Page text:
1st MIBARS In Vietnam!

Lessons Learned In Rocket City

Annotated Graphic Credit: Ron Berryman, "B" Detachment and HQ, Imagery Interpretation Section, 1969-1970

Above:  Map of a Killing Zone.  This military map,  circa 1968, shows the city of DaNang and its proximity to the famed "rocket belt. "  The rocket belt, shown by the line penciled-in by MIBARS personnel to the left of  (A),  was a loose  geographical boundary represented by the circumferential line drawn to the west and the south of the city.  It represented the maximum effective ranges of the two varieties of rockets employed by the Viet Cong.  The northern boundary of the runways at DaNang Main Air Base is in the center of the map, just below and slightly to the right of  (B).  The downtown city center of DaNang is the dark area with the grid of roadways to the left of (C).

Intelligence Keys:

Sharing Knowledge and Experience Theatre-wide

"B" Detachment's primary day-to-day work products were military intelligence assessments of specific areas of interest -- written assessments that were supported by aerial photographs that had been annotated using engineering drawing techniques to show natural or man-made features of interest, people and/or equipment.  From time to time, however, to support the US Army's efforts to share the experiences and insights of individual units with organizations across the military services, components such as MIBARS would be asked to contribute to the development of "intelligence keys" -- a special publication that provided commentary, diagrams and/or photographs of new enemy equipment or tactics.  This was the "lessons-learned" approach to helping military units learn from the experiences of others.

VC/NVA Rocket Artillery -- 14 September 1967

Below is an example of an informational publication issued by the country-wide Combined Intelligence Center, Vietnam (CICV) in 1967 that describes the Viet Cong's emerging use of Soviet-made 122-mm and 140-mm rockets against major installations.  These weapons were used repeatedly to attack the DaNang Main Air Base during 1967.

Graphic:  CICV Pamphlet, VC/NVA Rocket Artillery

Photo Credit: MIV

Above:  A previously unpublished and separate photograph of the site pictured in the pamphlet at left, showing Army or Marine Corps personnel on the ground at the launch site the morning after an attack.  Unexpended 122-mm rockets, with dark war heads and light rocket bodies, are barely visible lying horizontally in the L-shaped trenches to the left of personnel seen standing on the ground in the center of the photo.

Graphic:  CICV Pamphlet, VC/NVA Rocket Artillery

This pamphlet provides an example of "B" Detachment's work.  While not an "intelligence key" in the strict sense of the term, the unclassified pamphlet published by the Combined Intelligence Center -- Vietnam (CICV) was developed in response to rocket attacks on allied positions in and around DaNang, and in other areas, to assist military personnel country-wide in applying effective surveillance and defensive counter-measures.  The pamphlet describes weapons and tactics employed by the North Vietnamese Army and the Viet Cong (VC) for the use of 122-mm fin-stabilized and the 140-mm Soviet spin-stabilized rockets.  Information on one of the sites used in the attack on DaNang was contributed by "B" Detachment -- the pictures having been taken by a Detachment photographer-observer from the Reproduction Section, with annotated imagery and analysis provided by the Imagery Interpretation Section.  The pamphlet cover, as well as the photo at left -- annotated to orient the view to the north, pinpointing launch sites in boxes, and providing analytical commentary -- provided by "B" Detachment, above, are credited to the U.S. Military Assistance Command Vietnam, Pictorial Study ST 67-082.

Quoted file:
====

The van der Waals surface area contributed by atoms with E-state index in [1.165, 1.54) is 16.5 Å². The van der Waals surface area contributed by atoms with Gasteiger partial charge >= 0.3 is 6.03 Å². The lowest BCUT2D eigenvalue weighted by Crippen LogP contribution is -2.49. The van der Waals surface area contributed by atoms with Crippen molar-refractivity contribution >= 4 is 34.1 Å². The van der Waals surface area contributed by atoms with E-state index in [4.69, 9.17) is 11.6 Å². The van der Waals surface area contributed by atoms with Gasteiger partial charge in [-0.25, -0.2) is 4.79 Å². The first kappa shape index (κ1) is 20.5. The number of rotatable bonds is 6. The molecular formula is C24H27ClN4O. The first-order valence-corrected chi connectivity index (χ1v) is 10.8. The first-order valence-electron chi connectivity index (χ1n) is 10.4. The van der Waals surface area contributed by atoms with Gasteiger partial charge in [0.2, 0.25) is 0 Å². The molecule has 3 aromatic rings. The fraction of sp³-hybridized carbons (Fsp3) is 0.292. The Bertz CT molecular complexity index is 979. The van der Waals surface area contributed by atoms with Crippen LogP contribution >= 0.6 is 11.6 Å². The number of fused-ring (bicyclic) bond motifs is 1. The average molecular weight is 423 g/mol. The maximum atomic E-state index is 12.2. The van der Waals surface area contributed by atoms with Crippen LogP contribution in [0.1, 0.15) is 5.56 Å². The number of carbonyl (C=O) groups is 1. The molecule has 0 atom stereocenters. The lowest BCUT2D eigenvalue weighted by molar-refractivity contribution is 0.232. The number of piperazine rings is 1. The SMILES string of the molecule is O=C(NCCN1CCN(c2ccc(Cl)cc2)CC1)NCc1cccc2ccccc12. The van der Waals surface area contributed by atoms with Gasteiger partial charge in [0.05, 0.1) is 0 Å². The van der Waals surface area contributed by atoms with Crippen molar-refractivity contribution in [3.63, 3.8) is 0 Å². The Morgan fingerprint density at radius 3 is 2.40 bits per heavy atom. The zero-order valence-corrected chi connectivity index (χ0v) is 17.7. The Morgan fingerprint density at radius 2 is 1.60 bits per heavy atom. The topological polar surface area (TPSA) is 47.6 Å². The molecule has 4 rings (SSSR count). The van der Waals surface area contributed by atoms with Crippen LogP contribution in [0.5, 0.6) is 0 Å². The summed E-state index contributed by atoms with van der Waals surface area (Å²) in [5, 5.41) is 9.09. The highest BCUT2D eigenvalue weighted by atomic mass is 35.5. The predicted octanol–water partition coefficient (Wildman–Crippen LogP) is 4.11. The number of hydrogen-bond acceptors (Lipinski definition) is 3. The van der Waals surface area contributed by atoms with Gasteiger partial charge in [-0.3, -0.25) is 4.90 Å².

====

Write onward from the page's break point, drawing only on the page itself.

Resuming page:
U.S. Military Assistance Command Vietnam, Pictorial Study ST 67-082

Seeking Out Launch Locations

"Early one morning I got a call to get my gear together. There had been a 122-mm rocket attack on the Marble Mountain Air Base. A soldier had been killed, and I saw his blood on the floor. The headquarters company building was burned, along with all the records.

When we took off in an Army Bird Dog, we had several coordinates to check out [in looking for] the firing positions. Often the rocket teams would leave trenches where the rockets had been fired, so I looked for those. The coordinates were all over the place and didn’t check out, but then I saw where fresh earth had been turned over, and I asked the pilot to go back.

There were three newly-dug circular trenches where a machine gun could be traversed 360 degrees to fire at aircraft. Then I saw people. They were VC, carrying rockets on stretchers. They were hiding them in a high paddy wall. I took a number of photos, and the pilot put the pedal to the metal and drove the Bird Dog back to Marble Mountain. I made wet prints and ran them over to the TOC [Tactical Operations Center]. I was told the next day that when the Phantoms [F-4 aircraft] hit the paddy wall there were eight massive secondary explosions. Then artillery hit the area all night. The area was just six miles south of the Da Nang airbase runway, and a mile west of a Marine Corps camp on Freedom Road."

Daryl Tucker, "B" Detachment, Reproduction Section, 1967-1968

The rockets, which were originally designed for use from a truck-mounted launcher, had been fired at DaNang from individual launch tubes on earthen berms or fabricated tripod mounts by gunners who were sheltered in the adjacent trenches.  It was eventually determined that aiming had been aided by orienting launch tubes to stakes driven into the ground or angles scribed on a plain wooden board for range and adjusting the height of the berm or tripod for elevation.  Imagery Interpreters noted that attacks were typically launched from  areas that were 1) adjacent to a river [note river in lower left photo], 2) close to a village or hamlet (note village in lower left photo) and, of course 3), from anywhere within the maximum effective range of the two weapons.  The conclusions were that rocket rounds were most probably brought to the firing site one or two at a time in boats (later it was determined that elephants were employed for transport overland), and that in the hands of creative users, the absence of a launcher vehicle was no impediment to the weapons' effective use.